The Twins announced a list of 19 non-roster invitees to spring training this afternoon, including top prospect pitcher Kyle Gibson.
Gibson was considered one of the most polished pitchers in the 2009 First-Year Player Draft, but fell to No. 22 overall due to concerns about a stress fracture in his forearm. He made his professional debut last year and went 11-6 with a 2.96 ERA in 26 starts between High-A Fort Myers, Double-A New Britain and Triple-A Rochester, averaging 7.5 K/9 and 2.3 BB/9. The 23-year-old right-hander was recently ranked as the No. 1 prospect in the Twins’ organization by Baseball America.
Joe Christensen of the Minneapolis Star-Tribune writes that Gibson will be “knocking on the door” for a spot in the starting rotation, but with Carl Pavano expected to return, it’s more likely we see his major league debut during the latter part of 2011.
The Cubs’ defense — or lack thereof this year — has been a topic of conversation as it could help explain why the team hasn’t played at the elite level it played at last year.
Manager Joe Maddon tried to go into detail about that but ended up channeling his inner Rex Ryan. Via CSN Chicago’s Patrick Mooney.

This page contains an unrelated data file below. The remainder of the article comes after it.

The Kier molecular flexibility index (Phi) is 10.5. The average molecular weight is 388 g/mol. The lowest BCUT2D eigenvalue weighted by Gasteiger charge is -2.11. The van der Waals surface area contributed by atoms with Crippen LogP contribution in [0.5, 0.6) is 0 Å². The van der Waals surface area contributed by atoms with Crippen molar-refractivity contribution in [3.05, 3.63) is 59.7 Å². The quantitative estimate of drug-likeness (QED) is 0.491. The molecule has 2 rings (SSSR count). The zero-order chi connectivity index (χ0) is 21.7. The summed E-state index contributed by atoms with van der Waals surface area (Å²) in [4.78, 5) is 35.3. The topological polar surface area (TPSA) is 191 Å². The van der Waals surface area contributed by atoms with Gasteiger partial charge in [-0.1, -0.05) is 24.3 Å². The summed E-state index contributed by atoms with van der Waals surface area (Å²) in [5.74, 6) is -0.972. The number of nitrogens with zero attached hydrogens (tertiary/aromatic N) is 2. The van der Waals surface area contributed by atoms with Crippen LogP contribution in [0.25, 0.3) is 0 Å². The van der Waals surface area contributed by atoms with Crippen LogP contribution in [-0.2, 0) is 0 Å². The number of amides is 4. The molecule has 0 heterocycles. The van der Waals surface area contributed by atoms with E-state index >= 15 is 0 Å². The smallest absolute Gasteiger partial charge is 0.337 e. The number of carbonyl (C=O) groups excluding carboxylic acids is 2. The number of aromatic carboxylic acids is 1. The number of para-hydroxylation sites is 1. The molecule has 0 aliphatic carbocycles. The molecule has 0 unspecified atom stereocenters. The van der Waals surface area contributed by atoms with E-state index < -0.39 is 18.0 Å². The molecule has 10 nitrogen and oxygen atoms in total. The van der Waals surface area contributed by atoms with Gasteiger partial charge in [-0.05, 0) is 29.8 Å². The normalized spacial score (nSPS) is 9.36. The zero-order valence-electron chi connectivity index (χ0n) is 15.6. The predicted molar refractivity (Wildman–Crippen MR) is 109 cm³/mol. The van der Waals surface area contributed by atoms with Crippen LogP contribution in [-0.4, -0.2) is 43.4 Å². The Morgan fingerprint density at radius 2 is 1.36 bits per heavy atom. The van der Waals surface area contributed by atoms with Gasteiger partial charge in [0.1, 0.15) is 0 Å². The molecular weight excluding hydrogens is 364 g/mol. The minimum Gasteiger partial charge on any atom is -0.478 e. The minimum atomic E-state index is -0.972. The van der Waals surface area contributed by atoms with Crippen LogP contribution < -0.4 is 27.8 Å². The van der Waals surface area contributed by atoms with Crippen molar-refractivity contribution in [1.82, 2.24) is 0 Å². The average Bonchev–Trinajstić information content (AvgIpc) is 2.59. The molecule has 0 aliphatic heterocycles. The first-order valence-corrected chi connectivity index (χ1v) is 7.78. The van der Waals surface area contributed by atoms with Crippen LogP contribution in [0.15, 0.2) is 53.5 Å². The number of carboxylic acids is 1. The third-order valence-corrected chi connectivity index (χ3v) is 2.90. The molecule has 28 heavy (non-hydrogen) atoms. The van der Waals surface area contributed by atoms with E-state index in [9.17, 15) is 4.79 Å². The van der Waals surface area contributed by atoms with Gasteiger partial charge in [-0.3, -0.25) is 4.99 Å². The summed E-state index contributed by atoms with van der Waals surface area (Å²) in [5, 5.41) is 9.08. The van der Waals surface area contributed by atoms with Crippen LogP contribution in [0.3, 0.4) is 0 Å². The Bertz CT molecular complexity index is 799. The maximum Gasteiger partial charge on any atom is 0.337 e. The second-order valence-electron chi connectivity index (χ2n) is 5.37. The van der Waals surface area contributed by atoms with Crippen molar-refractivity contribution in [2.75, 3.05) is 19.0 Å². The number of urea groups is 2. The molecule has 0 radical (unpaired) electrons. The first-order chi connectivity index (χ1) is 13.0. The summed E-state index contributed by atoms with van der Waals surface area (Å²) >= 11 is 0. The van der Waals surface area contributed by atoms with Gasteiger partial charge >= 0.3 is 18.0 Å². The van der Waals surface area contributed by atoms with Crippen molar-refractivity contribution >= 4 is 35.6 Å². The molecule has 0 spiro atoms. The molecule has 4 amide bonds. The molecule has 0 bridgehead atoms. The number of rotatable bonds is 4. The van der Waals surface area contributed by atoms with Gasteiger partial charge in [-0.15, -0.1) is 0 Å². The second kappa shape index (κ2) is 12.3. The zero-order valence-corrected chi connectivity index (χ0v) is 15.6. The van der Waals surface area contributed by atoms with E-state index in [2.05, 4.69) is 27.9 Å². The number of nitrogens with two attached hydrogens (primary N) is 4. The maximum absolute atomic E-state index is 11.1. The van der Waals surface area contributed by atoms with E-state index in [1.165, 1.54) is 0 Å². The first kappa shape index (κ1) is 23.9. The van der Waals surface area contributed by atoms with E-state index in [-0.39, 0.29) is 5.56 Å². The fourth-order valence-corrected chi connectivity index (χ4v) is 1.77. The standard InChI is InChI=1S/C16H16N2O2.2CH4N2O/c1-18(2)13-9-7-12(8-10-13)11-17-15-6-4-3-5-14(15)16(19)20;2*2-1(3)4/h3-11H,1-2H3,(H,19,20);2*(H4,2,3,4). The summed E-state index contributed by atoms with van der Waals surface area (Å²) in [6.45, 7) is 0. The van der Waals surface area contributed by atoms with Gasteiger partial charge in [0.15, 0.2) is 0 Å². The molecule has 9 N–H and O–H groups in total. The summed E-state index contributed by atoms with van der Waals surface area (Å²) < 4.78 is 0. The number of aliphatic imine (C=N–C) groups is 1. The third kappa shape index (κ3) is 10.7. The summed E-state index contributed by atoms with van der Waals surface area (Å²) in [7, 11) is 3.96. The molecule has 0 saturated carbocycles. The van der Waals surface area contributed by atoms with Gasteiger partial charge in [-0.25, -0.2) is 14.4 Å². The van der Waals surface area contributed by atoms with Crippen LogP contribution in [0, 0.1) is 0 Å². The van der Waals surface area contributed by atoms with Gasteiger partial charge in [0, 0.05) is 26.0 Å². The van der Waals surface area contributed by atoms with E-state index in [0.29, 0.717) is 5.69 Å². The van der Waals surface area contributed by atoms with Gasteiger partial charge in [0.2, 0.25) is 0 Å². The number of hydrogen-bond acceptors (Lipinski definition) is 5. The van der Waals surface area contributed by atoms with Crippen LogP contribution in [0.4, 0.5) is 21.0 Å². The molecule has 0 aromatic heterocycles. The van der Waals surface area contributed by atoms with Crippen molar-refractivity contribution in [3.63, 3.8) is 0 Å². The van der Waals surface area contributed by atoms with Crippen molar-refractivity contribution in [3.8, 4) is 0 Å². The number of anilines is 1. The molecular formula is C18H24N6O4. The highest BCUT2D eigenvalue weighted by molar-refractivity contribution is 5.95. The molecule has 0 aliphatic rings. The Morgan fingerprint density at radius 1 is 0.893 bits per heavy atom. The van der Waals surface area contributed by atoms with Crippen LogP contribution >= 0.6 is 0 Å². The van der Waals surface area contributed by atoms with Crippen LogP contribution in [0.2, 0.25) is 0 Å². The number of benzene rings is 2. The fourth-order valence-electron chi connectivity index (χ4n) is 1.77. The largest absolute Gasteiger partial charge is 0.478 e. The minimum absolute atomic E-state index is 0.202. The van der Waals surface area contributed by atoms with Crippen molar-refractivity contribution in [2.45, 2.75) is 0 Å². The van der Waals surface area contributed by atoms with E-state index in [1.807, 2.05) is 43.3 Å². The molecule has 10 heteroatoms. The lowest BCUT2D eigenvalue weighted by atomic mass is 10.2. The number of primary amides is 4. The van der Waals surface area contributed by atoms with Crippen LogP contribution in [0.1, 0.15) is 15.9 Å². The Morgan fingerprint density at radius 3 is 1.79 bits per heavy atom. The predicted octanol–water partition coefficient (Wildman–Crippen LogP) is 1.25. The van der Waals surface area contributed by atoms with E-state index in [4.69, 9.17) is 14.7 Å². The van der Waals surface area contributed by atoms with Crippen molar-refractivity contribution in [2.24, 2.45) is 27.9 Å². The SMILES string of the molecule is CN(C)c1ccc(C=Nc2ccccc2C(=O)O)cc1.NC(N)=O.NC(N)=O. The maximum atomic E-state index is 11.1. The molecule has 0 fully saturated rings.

If, in the future, Joe Ross ever complains about a lack of run support, point to his first four starts of the 2017 season.
Ross started on April 19 in Atlanta against the Braves, on April 25 in Colorado against the Rockies, on April 30 at home against the Mets, and on May 23 at home against the Mariners. In those games, the Nats’ offense scored 14, 15, 23, and 10 runs respectively for a total of 62 runs, or an average of 15.5 per start. Ross was the pitcher of record for seven, eight, 10, and 10 runs for a total of 35 runs (8.75 runs per start), which would still make him the major league leader in run support by that restrictive standard.
Among qualified starters — Ross did not qualify — entering Tuesday’s action, the Rockies’ Antonio Senzatela led the way according to ESPN, averaging 7.11 runs of support in nine starts. The Rockies scored double-digit runs in only three of those starts, oddly enough.
Per the Nationals, the 62 runs of support for Ross is a major league record in a pitcher’s first four starts of a season.